Bereishit, then, focuses on familial events, with tragedy, struggles and strife.  We get to know each of the characters, certainly the primary ones, at one level or another.


Shemot, as the Ramban says in his introduction, is about community, the forging of the entity of the Jewish nation.  The promise of nationhood was given to the avot in Bereishit, but Shemot is the story of how this was accomplished.  Major components of this process are narrative, with each episode adding elements to the composite.  One element of the sefer is the forging of national identity through the trials and tribulations in Egypt. Chazal describe in numerous places (e.g., Zohar, Shir Ha-Shirim 25b) that “they went down to Egypt for catharsis, and emerged from the purging furnace complete,” based on the reference to Egypt as “kur ha-barzel,” a furnace (Devarim 4:20).  The exodus from Egypt added another dimension to this identity, and a further tier came with Matan Torah, when the Jewish People received the Torah. Then, as the Ramban notes at the beginning of Teruma (25:2, s.v. ka’asher), the building of the Mishkan, the Tabernacle, brought the Presence of God into the collective. 


Shemot is a sefer concerned with the forging of a collective identity.  That being the case, it will not do to rely on the list of names from Parashat Vayigash.  There, the children of Yaakov are listed in terms of their personal identities, as individuals, as parts of a family unit - but nothing more.  They are not the fountainheads of a community.  But that is precisely what the shevatim (the tribes) are!  This is true not only in a practical or historical sense, as they were the ancestors of the Jewish People, but in a halakhic sense as well. 


The Torah describes Matan Torah as “yom ha-kahal,” “the day of the community” (Devarim 9:10, 10:4, 18:16).  In some contexts, “kahal” refers to the whole of the Jewish People, embracing all the tribes. The entire nation participated in the revelation at Har Sinai.  Yet there is also a sense that each tribe has a distinct identity, as is clear from halakhic contexts.


The Ramban notes at the beginning of Parashat Shoftim (Devarim 16:18, s.v. ve-ta’am) that judges must be appointed “bi-she’arekha,” “in your gates,” and “li-shevatekha,” “for your tribes.” Based on the gemara, Ramban explains that in addition to the local court required in every city, each tribe in the city must have its own court.  This court has the same authority for that tribe as the high court has for all of Israel; it can establish edicts and decrees and the like.  A tribe is a mini-nation.  This arrangement is similar to the federal and state courts in the American judicial system.


The Ramban connects this point to another discussion. The Torah states in Parashat Vayikra (4:13-21) that if the court errs and most of the nation follows the erroneous ruling, the burden of guilt is not upon the individuals who listened, but on the court. The judges must therefore bring a sin offering.  Although this is subject to a dispute between tannaim (Horiot 5a), we rule that each tribe is considered a separate unit and must bring its own sin offering in such a case.  Families, subunits of the tribes, are not considered separately – they are simply part of their shevet.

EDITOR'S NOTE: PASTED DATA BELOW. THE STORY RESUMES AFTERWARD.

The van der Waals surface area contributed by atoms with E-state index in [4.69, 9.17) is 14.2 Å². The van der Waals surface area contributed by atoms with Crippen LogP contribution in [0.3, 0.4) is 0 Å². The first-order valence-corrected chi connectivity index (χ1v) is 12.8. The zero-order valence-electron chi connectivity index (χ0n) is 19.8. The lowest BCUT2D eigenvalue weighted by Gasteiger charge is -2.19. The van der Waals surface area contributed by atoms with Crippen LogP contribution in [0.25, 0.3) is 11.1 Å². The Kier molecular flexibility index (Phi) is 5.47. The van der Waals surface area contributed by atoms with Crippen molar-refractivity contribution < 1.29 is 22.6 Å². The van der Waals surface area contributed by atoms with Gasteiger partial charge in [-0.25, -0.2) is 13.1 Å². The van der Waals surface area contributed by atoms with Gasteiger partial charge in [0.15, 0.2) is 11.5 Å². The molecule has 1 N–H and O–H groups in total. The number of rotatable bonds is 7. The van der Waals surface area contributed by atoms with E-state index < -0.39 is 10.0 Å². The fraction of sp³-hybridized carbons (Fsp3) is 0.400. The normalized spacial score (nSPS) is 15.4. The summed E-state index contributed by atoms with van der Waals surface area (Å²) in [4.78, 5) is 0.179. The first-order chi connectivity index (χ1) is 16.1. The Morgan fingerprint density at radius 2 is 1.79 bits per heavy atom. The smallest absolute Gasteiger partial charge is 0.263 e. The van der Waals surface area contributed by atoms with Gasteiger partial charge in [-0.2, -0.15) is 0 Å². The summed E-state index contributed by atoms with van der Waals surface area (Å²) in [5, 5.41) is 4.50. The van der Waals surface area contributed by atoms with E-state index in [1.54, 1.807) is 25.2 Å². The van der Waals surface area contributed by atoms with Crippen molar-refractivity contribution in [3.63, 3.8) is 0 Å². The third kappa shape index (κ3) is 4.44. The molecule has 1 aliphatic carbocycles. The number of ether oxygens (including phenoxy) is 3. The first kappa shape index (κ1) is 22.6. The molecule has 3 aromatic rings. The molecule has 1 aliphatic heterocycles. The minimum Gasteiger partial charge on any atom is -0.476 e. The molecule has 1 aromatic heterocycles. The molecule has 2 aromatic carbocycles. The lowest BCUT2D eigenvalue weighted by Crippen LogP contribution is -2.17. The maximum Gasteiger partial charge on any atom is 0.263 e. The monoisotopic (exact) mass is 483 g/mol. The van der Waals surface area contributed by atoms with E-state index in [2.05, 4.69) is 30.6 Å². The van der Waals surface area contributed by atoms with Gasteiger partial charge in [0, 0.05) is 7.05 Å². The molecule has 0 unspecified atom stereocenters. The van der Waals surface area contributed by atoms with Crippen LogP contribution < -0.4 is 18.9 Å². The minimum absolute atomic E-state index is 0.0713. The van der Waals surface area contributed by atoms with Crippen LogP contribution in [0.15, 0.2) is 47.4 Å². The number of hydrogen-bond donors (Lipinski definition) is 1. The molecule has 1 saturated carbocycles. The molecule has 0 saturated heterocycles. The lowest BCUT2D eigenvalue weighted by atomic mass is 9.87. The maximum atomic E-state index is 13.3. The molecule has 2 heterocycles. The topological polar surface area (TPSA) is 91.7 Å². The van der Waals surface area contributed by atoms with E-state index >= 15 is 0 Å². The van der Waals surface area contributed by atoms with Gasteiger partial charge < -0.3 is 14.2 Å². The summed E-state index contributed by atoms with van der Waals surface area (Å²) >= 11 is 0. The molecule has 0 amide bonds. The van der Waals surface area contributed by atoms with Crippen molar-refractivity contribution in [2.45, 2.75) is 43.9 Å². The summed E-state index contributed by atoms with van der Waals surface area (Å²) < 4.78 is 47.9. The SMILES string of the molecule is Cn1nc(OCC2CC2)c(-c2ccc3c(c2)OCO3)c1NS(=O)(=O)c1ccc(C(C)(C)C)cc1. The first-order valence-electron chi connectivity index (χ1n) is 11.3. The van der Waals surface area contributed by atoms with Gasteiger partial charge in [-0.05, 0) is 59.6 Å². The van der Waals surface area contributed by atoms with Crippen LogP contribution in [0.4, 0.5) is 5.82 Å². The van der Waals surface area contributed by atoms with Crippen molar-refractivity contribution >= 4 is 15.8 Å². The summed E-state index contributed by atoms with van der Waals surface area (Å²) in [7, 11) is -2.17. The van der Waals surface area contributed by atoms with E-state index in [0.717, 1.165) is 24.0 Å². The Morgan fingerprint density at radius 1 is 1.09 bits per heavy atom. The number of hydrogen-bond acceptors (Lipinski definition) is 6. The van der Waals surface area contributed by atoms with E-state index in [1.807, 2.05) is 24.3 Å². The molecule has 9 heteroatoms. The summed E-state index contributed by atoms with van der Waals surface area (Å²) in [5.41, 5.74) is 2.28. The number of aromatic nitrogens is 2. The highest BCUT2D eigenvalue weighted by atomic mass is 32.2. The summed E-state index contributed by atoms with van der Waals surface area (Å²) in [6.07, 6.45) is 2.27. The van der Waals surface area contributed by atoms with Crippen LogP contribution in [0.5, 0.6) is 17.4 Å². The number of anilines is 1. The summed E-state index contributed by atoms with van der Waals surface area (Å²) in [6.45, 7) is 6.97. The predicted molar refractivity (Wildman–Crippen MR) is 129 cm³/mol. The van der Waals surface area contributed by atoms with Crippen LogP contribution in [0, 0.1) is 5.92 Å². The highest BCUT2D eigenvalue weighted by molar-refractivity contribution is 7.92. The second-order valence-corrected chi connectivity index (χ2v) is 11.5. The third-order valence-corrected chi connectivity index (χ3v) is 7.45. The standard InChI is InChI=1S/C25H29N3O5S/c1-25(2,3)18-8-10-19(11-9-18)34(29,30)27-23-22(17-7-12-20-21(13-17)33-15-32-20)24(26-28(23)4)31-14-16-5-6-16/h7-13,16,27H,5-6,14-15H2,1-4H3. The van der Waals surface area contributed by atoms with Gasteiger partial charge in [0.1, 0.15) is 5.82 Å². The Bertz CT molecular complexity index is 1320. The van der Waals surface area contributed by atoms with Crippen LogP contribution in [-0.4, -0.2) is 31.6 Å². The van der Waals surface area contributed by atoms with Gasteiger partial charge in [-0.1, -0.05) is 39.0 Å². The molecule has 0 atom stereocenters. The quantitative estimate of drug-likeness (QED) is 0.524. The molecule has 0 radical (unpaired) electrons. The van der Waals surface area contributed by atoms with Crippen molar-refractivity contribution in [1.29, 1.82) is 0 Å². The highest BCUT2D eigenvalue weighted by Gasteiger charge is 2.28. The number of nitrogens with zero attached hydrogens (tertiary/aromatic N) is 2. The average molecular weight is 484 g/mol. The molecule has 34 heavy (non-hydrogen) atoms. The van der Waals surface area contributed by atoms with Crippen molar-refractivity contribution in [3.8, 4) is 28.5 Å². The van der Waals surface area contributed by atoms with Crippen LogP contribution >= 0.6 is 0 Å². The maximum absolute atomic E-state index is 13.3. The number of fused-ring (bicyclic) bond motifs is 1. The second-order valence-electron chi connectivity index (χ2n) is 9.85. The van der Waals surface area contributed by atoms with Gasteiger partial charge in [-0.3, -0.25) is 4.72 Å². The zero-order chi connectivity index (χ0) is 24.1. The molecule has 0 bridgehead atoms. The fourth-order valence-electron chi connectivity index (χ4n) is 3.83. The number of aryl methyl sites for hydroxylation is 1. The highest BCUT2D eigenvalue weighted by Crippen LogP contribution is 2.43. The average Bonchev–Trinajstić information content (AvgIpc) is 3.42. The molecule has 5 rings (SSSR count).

By mentioning the tribes again at the beginning of Sefer Shemot, the Torah grants them a new capacity.  Earlier, they were mentioned as individuals.  Here, they are not individuals, the sons of Yaakov, but rather fountainheads, founding fathers; they are the beginning of what Sefer Shemot is all about.  This is a different role historically speaking; it is a different type of life.


            The midrash adds something that rounds out this point and simultaneously, seemingly, undermines it.  Rashi quotes a verse in Yeshayahu (40:26) about stars: “He brings out their host by number; He calls them all by name.”  The midrash itself cites a more familiar verse, which we recite daily in Shacharit: “Moneh mispar la-kokhavim; le-kullam shemot yikra,” “He counts the number of the stars; He calls them all by their names” (Tehillim 147:4). According to both verses, the stars are first counted and then named. Rav Amital has often distinguished between these two aspects, between “mispar” and “shemot.  A number is a quantitative assessment that relates to each element as part of a collective.  In counting, the individual can get lost.  Names, on the other hand, are about forging unique identities.  If there are two people in the same town with same name, some identity is lost. In fact, there are halakhic problems in such a case with regard to the giving of a get and with regard to loans (e.g., Gittin 24b and Bava Batra 167b).